Self-Image of a Codger

gym class

All through school I was someone who didn’t look forward to gym class. Competing with other boys at physical games, in races, and on tumbling mats was something for which I occasionally even faked illness to avoid.

mean coach

The ego-defeating experience in middle school of doing laps around the gym and hearing Coach Blint’s sarcastic dictum of “Come on, Fluffy, this ain’t no ballet!” has never left me, even in college, when I played tennis under the sneering instruction of Coach Barnes, who made us play outdoors in December snow wearing only our tennis shorts and polo shirts in order to “toughen” us up and mold us into “real men.” That last phrase, simplistic and primitive as it is, has always intimidated me to the point of often, in groups of other men, making me feel I’m attending a party to which I wasn’t really invited, and this is not in any way based upon other men trying to lower my self-esteem. There’s never anything deliberately inflicted that should make me feel subordinate. The feeling of inferiority is already inside me, where it cowers at talk about football and golf scores, both sports of which I would happily give up in favor of a root canal or mild case of melanoma.

Amazing snow in May! Sara Gettman

For these reasons I have generally gravitated socially toward groups of what society calls “men of academia,” that safe stratum of manhood where conversation hovers around the twists and turns of verbal communication more than around what I see as distant, impersonal, abstract talk about sports teams, not one of whose players I know by name or who knows me either. And that isn’t to say that an egghead can’t be an avid sports fan or a superb athlete can’t be intellectually gifted. Stereotypes work only part of the time, but somehow our society perpetuates a value system of people based too much upon black and white, overly conventionalized portraits of the way it believes men and women, respectively, are supposed to think and behave. No wonder there have been several feminist movements over the past century!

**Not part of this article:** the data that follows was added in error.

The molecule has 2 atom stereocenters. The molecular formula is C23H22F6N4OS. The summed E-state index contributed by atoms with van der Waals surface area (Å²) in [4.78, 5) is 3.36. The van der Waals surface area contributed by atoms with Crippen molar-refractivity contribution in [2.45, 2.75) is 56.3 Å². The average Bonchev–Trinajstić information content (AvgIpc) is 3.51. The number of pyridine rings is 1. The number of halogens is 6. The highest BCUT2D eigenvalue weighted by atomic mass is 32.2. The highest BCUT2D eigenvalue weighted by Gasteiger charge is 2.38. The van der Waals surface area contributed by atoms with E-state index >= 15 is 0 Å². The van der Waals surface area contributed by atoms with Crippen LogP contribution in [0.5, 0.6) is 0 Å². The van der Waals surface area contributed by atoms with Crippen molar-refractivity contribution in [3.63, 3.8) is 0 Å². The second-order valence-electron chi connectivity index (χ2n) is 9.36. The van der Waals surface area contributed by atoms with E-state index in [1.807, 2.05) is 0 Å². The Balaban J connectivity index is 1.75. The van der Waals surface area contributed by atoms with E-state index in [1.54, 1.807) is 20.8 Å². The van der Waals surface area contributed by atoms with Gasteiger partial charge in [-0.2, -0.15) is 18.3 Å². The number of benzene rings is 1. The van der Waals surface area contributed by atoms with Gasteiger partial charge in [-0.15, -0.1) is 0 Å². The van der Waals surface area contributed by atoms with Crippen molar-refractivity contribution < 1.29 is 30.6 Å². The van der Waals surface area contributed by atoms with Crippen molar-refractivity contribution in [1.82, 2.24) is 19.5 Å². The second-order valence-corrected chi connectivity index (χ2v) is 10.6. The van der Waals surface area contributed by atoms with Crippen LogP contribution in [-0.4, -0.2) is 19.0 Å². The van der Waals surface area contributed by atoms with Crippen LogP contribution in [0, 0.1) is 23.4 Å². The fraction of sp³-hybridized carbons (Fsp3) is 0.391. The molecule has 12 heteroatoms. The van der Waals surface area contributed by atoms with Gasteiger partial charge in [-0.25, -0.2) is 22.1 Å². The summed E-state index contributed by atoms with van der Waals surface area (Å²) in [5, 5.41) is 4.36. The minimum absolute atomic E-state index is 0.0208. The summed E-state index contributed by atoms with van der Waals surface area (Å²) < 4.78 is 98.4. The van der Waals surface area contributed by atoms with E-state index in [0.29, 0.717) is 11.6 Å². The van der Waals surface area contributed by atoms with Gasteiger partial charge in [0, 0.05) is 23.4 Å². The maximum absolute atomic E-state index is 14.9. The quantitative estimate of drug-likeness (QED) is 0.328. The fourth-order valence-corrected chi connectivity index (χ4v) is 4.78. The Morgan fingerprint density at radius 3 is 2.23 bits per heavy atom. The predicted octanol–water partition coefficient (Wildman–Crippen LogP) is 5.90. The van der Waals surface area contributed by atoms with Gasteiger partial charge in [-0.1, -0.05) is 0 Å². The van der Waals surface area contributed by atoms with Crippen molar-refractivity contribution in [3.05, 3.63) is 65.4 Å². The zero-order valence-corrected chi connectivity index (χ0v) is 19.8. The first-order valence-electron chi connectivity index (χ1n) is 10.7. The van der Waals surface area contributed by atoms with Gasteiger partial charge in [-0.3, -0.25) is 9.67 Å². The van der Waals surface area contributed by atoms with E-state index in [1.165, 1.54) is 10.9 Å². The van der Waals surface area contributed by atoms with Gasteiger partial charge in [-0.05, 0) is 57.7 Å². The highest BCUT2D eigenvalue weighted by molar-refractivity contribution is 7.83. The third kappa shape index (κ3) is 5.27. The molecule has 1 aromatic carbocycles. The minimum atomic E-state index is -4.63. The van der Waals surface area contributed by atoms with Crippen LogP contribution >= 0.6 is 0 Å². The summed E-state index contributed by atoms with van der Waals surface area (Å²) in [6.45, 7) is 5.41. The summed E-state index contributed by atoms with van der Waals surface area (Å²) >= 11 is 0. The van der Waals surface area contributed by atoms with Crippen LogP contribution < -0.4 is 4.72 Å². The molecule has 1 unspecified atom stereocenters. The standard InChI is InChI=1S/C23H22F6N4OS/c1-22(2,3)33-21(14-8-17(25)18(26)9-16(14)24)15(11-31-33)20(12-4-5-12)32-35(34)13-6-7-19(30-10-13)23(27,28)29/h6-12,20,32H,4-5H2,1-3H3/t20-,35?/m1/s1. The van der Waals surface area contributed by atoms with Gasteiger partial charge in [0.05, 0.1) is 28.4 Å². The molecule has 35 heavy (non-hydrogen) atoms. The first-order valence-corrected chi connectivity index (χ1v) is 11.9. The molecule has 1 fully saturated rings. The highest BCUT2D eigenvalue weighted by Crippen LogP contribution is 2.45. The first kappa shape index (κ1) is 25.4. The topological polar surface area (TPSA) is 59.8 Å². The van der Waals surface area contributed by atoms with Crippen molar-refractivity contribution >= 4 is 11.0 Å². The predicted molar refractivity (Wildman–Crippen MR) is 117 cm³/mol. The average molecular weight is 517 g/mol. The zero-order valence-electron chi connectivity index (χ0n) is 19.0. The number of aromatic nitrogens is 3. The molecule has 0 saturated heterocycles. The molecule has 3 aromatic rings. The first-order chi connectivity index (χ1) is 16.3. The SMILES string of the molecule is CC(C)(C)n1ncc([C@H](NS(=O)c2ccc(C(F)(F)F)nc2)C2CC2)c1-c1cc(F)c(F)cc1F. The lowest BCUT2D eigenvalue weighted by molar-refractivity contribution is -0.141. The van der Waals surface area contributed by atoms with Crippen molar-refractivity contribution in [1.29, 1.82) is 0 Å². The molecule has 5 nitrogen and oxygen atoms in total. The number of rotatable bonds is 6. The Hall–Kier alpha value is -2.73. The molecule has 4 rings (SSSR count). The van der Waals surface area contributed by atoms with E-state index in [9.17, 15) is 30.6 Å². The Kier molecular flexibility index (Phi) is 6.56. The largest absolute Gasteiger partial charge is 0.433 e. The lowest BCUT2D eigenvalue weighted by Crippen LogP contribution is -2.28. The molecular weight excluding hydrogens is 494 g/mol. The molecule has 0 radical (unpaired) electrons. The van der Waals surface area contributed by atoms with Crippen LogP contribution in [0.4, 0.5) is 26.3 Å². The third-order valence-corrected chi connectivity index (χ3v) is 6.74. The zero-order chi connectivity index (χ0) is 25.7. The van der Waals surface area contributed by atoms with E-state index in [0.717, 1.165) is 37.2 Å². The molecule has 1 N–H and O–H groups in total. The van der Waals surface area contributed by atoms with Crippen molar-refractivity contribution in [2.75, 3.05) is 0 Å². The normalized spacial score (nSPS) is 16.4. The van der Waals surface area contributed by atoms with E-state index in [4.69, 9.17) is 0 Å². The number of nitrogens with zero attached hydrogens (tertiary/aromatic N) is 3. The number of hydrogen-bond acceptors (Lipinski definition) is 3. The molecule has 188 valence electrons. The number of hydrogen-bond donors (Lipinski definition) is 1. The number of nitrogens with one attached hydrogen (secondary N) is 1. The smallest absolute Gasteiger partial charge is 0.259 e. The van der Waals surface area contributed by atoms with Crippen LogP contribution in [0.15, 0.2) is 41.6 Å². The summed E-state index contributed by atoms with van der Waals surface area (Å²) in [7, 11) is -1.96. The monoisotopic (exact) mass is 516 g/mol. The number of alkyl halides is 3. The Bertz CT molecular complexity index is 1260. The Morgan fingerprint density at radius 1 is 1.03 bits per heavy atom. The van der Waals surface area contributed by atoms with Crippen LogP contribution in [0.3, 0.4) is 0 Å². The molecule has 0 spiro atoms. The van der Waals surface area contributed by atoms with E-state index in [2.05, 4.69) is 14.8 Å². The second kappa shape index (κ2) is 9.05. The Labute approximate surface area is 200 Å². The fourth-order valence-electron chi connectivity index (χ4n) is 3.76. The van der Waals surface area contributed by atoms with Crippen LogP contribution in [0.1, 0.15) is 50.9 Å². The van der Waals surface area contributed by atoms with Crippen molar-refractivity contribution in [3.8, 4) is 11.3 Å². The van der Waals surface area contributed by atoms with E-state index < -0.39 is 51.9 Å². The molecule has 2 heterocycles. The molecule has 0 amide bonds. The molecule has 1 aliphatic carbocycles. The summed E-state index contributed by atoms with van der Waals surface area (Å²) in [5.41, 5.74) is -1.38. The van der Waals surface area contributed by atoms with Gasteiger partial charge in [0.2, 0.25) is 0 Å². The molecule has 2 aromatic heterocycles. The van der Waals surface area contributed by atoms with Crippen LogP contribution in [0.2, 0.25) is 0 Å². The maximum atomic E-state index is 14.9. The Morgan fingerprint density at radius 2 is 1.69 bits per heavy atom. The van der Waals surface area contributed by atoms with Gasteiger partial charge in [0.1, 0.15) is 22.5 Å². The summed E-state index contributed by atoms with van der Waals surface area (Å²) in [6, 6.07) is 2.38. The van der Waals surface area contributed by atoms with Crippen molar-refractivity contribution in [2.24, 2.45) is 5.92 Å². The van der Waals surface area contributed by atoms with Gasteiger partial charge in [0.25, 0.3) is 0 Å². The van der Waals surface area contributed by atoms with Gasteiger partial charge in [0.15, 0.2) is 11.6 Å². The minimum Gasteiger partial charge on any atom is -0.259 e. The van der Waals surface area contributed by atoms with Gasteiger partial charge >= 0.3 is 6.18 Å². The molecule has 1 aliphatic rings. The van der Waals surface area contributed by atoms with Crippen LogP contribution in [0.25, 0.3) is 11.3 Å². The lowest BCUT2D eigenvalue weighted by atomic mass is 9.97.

feminist movement

That brings me to the real reason for my writing this little essay. Though I’m not really much overweight, I’ve joined a gym, where I work out three mornings a week in order to tone up a body that, if left to its own devices, would eventually resemble a large potato. I’ve been working hard on the treadmill and on machines that provide resistance exercises targeting various muscles for this body, which will turn seventy this winter. The many men and women who work out there represent every possible age group and body type.

gym workoutsEverywhere are posted signs that read, “No Judgment,” a message upon which I hope everyone there focuses from time to time. The locker room and showers are where the unadorned truth is most evident about the degrees of sculpted beauty achieved by the many participants with bodies resembling everyone from Frodo Baggins in The Hobbit to Adonis from classical Greek mythology.


I remain somewhere between those two images and must leave it to the reader’s imagination to summon whatever appearance he can. Maybe by next spring my confidence will be sufficiently improved that even the insults of my old coaches can no longer prove a menace to me.   JB

About John